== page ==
A related resource from which the described resource is derived.
Example: "ZA 3075 Y69 2007"
Language(s) of the resource.
A related resource. For a list of possible relations, visit the Summary Refinement and Scheme Table.
Example: "HasVersion 13th Edition"
A unique reference to the resource.
MARC, an acronym for MAchine-Readable Cataloging, is a widely used standard among libraries. MARC was developed by the Library of Congress in the 1960s to enable computer production of catalog cards.
The MARC record structure contains ten sets of fields, associated with 3-digit numbers called tags. Some fields are further defined by indicators and subfield codes.
|0XX||Control information, numbers, and codes|
Main entries related to personal and corporate names
Example: 100 1# $a Arnosky, Jim.
Titles, edition, imprint information
Example: 245 10 $a Dinosaurs : $b a visual encyclopedia.
Example: 300 ## $a 303 p. : $b col. ill. ; $c 29 cm.
Example: 520 ## $a Presents an illustrated look at dinosaurs.
Subject access entries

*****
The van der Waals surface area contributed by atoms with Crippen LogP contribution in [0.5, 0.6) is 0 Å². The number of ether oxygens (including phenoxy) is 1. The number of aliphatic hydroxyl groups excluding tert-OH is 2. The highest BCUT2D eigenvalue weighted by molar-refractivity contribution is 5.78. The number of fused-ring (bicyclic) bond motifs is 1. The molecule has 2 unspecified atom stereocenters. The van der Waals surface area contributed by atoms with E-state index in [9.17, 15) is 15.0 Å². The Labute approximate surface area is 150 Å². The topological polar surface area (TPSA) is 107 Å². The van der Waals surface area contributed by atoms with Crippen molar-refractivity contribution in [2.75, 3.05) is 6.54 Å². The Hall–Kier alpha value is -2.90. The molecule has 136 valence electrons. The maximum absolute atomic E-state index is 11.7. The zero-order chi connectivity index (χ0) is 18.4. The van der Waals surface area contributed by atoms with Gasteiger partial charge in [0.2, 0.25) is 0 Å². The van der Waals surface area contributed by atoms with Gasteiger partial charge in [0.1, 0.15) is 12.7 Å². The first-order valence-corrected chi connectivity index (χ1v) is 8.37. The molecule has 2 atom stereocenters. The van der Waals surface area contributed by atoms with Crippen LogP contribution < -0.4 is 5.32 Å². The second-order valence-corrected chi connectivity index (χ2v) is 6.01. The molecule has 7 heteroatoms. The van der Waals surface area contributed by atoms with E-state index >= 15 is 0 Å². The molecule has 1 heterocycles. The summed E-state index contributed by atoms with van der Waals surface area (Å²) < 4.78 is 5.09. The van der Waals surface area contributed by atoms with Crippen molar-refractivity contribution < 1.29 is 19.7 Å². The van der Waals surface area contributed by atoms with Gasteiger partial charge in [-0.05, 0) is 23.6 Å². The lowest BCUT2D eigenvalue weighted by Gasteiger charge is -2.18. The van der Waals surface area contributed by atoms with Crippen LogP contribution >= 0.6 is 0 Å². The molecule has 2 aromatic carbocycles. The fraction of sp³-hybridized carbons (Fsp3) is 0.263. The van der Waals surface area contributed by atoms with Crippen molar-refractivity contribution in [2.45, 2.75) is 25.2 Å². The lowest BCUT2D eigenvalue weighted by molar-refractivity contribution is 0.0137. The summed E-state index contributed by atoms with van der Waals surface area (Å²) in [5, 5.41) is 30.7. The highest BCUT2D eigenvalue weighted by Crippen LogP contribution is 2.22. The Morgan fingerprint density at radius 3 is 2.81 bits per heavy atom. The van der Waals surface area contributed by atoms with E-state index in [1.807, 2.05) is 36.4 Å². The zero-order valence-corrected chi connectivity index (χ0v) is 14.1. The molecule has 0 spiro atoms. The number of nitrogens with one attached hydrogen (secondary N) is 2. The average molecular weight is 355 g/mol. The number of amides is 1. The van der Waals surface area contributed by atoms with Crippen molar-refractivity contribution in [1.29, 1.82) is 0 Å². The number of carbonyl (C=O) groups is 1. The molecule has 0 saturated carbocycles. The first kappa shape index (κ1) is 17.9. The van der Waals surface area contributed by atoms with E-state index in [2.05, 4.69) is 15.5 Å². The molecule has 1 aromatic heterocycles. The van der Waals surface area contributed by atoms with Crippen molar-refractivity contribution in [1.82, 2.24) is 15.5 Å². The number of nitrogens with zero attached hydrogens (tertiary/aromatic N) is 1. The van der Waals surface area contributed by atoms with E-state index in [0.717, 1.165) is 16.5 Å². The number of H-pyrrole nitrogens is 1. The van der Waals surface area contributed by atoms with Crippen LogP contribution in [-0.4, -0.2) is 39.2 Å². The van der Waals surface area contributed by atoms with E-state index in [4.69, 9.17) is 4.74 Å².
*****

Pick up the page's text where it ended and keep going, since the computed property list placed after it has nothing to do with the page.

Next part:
Example: 650 #1 $a Dinosaurs.
|7XX||Added entries other than subjects or series|
|8XX||Series added entries and holdings information|
Fields for locally-defined use
Example: 900 ## $a 599.74 ARN
Encoded Archival Description (EAD) was developed in the 1990s by the archival community as a way of presenting finding aids in electronic form. It uses Standard Generalized Markup Language (SGML) and XML as the encoding schemes. Maintained by the Society of American Archivists and the Library of Congress, the latest version is EAD3.
Inside the outermost wrapper element, <ead>, the EAD contains two main sections: <control> and <archdesc>. Each of these sections also include required and optional child elements.
|Encoded Archival Description||Contains all the elements in an EAD document, including Control and Archival Description.|
|Control||Contains elements about the finding aid itself, such as title, author, creation date, language, and description rules used.|
Contains elements describing the content, context, and extent of the archival collection, rather than the finding aid, such as subjects, format, and box and folder inventory.